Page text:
[ 285 Pa. Super. Page 140]
I. PROCEDURAL ISSUE
Mr. Tenny is correct in asserting that the proper procedural response to the filing of a petition is to file an answer. Goodrich-Amram 2d 208:1. If a respondent to a petition has any objections to that petition, as Dauphin did in this case, then he should raise them in his answer. Anderson Pennsylvania Civil Practice 206.11.
If a respondent does file objections to a petition in a form other than an answer however, a court may treat those objections as an answer. Moran v. Paine, Weber, Jackson and Curtis, 422 Pa. 66, 220 A.2d 624 (1966), footnote 2. This power is based on Pennsylvania Rule of Civil Procedure 126. That rule gives a court the discretion to disregard, at every stage of any action or proceeding, any error or defect of procedure which does not effect any of the substantial rights of the parties.
In the case at hand, the lower court, in essence, treated Dauphin's petition as an answer.*fn5 The court finds that the lower court did not abuse its discretion in doing so.
The Court's finding is based on the fact that the lower court's decision to disregard Dauphin's error came after the lower court had decided, in a separate proceeding, that Mr. Tenny's mechanics' lien must be stricken. The decision to strike that mechanics' lien effectively decided the fate of Mr. Tenny's petition to set aside the sheriff's sale. Simply, if Mr. Tenny was to prevail on that petition, he had to be a party in interest. Pa.C.P. 3132.*fn6 Mr. Tenny's petition as a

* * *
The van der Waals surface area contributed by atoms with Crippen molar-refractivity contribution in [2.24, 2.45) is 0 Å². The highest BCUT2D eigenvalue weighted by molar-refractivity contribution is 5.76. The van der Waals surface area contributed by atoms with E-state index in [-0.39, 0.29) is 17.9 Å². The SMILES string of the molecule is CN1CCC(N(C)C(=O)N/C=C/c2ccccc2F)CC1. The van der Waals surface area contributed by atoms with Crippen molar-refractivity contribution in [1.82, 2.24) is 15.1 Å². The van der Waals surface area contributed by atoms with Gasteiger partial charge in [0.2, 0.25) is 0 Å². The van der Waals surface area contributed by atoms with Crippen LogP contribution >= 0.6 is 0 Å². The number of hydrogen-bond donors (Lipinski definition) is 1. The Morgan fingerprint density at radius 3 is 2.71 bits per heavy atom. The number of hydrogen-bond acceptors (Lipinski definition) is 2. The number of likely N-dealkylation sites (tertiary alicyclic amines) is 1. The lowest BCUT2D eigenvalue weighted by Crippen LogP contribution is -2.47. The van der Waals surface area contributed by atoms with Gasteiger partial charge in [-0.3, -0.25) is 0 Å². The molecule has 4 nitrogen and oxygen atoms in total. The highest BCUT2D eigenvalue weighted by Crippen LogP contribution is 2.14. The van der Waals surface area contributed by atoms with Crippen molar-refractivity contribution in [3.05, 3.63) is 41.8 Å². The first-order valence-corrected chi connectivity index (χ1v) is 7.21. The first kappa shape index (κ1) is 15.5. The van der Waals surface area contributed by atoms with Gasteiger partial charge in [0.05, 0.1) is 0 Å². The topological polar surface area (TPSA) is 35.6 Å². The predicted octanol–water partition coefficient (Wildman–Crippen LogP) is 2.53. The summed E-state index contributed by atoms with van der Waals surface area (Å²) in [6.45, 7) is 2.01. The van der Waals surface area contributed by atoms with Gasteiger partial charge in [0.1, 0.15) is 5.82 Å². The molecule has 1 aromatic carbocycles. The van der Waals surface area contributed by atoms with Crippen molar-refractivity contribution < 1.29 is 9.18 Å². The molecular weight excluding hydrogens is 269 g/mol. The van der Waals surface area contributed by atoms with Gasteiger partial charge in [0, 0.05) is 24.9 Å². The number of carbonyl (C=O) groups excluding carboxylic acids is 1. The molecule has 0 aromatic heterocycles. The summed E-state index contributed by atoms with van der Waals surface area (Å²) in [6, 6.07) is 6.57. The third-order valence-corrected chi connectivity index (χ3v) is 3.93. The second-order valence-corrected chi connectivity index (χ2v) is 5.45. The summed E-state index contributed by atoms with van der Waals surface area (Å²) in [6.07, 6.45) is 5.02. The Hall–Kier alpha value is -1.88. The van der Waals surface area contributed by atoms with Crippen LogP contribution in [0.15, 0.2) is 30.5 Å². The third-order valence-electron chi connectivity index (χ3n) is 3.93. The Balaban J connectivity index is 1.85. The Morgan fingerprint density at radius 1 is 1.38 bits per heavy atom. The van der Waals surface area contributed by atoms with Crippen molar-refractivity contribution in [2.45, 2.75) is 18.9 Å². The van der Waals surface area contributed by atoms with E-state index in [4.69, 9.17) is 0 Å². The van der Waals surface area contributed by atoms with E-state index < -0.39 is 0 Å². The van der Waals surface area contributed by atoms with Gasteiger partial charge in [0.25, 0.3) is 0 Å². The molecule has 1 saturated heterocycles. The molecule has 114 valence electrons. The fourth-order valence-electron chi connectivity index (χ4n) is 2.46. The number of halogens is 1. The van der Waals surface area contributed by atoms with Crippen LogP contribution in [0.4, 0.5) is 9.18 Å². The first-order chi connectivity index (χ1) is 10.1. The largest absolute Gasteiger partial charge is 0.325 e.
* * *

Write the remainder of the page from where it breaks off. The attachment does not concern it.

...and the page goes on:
[ 285 Pa. Super. Page 141]
party in interest was based on his mechanics' lien. Once that mechanics' lien was stricken, Mr. Tenny was no longer a party in interest. Mr. Tenny, therefore, could not prevail on his petition.
As a result of this situation, the lower court would have only delayed the inevitable by refusing to rule on Dauphin's petition to dismiss Mr. Tenny's petition on the basis that it was not the proper responsive pleading to a petition. By disregarding that defect, the lower court reached the same decision it would have ultimately reached on the merits of Mr. Tenny's petition to set aside the sheriff's sale without any unnecessary or meaningless delay.
The court holds, therefore, that the lower court did not err in ruling on Dauphin's petition to dismiss Mr. Tenny's petition.
II. SUBSTANTIVE ISSUE
The lower court dismissed Mr. Tenny's petition to set aside the sheriff's sale on the basis that he was not a party in interest. As indicated earlier, Mr. Tenny's status as a party in interest in his petition was based on his mechanics' lien. Once the lower court determined that the mechanics' lien was to be stricken, it had to dismiss Mr. Tenny's petition on the basis that he was not a party in interest.
Whether or not the lower court erred in dismissing Mr. Tenny's petition on that basis depends upon whether or not it erred in deciding to strike his mechanics' lien.
Mr. Tenny appealed the lower court's decision to strike his mechanics' lien. The superior court affirmed the lower court's decision to strike and the supreme court refused allocatur. (see footnote 4)
*fn* President Judge JOHN Q. STRANAHAN, of the Court of Common Pleas of Mercer County, Pennsylvania, is sitting by designation.
Judge LEONARD SUGERMAN of the Court of Common Pleas of Chester County, Pennsylvania, is sitting by designation.